What to read in October

New novels from the authors of "Trainspotting" and "A Fine Balance" in our reviews of the month's best books.

By Salon's critics

Published October 10, 2002 10:56PM (EDT)

It's not every month that an abundance of really terrific fiction falls into your lap like ripe fruit. This October, for instance -- the peak of the harvest season, strangely enough -- definitely wasn't one of those months. We opened several volumes with keen anticipation only to find our enthusiasm flagging less than halfway through. We took a pass on new books by Umberto Eco (enjoyable enough but too slow off the dime) and Tim O'Brien (fine, if you're real sentimental about the '60s generation), as well as quite a few novels by authors with less distinguished résumés. We won't include any book in our monthly "What to read" selection unless we can recommend it heartily, and some months we've really got to hunt for them.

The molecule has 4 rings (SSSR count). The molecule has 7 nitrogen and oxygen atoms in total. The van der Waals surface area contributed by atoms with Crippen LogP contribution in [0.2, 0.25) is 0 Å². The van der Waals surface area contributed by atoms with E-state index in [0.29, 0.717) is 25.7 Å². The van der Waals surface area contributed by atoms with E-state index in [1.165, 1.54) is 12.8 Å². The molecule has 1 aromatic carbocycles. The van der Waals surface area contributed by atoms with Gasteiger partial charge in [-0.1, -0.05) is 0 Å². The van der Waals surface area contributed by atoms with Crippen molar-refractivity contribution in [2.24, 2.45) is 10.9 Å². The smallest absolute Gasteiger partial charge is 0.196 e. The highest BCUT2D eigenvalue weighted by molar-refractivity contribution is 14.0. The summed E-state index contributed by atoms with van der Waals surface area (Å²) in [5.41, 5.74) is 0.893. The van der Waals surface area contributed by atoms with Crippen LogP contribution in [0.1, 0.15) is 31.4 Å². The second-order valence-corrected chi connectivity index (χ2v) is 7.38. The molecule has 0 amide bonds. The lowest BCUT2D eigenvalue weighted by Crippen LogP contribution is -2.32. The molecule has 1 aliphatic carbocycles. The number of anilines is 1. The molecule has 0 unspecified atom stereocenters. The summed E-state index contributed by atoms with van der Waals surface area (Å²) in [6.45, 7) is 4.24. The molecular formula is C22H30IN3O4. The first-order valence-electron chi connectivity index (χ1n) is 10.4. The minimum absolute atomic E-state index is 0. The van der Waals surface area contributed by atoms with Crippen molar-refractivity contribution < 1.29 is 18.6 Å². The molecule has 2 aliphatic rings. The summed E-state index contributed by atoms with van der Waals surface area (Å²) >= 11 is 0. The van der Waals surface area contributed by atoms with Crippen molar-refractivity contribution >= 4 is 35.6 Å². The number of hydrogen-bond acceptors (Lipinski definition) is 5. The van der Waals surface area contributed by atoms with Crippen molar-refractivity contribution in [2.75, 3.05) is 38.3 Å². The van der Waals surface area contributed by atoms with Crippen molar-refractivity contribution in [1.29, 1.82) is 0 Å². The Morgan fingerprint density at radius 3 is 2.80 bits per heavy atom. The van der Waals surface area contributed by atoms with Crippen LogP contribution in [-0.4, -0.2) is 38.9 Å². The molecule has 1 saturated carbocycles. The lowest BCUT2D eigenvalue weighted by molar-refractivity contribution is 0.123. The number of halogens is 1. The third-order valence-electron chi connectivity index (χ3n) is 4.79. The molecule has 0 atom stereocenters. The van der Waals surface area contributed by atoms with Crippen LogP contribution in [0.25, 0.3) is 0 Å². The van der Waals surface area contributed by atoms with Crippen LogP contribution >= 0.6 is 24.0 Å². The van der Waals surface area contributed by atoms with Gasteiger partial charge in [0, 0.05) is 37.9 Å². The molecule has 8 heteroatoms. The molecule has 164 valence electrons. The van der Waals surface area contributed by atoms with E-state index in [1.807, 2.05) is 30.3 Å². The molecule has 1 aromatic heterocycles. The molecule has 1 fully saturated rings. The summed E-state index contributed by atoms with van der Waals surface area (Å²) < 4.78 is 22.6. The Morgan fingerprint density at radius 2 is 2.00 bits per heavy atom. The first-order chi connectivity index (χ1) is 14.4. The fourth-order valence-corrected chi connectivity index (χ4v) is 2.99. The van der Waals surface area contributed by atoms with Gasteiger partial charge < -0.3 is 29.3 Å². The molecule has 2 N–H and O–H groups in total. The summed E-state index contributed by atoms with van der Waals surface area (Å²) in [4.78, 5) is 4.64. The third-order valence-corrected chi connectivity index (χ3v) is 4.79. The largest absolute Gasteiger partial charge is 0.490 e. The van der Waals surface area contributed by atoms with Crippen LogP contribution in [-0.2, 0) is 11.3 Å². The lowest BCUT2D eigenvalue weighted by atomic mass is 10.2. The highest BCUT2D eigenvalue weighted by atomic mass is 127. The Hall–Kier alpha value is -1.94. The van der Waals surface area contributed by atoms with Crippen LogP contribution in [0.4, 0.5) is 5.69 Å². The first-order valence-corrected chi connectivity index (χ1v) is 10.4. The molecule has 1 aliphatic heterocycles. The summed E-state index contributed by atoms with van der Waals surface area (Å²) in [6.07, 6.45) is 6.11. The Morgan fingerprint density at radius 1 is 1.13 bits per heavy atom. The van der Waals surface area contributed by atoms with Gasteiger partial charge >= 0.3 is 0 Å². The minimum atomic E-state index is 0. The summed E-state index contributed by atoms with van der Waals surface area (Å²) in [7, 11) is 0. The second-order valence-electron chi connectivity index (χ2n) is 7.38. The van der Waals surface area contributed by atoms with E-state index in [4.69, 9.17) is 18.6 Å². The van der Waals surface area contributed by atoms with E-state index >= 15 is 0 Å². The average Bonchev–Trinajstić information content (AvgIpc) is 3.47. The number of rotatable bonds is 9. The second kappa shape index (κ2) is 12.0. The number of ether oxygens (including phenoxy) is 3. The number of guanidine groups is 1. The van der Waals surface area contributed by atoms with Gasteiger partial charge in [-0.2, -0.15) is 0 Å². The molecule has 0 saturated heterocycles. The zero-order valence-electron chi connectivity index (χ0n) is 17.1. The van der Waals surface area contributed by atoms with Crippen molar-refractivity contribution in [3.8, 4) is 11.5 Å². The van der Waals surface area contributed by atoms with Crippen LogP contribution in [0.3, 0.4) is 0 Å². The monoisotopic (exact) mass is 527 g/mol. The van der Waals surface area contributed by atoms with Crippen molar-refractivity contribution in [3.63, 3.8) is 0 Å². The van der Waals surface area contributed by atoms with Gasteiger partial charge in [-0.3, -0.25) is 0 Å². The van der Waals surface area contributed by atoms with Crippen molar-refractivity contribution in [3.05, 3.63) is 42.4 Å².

We did, however, find ourselves caught up in Irvine Welsh's intricate, raunchy farce about Edinburgh lowlifes, and in Aleksandar Hemon's enigmatic tale of a Bosnian refugee exploring the mysteries of Chicago. Multicharacter stories set in India and Manhattan's Upper West Side were rounded out by a deliciously wicked first-person diatribe. It may have been harder that usual in the assembling, but that makes us all the more delighted with our final selection of books. We hope you like them, too.

Our first pick: The "Trainspotting" crew is back in a deft and surprisingly heartbreaking farce about the making of a dirty movie

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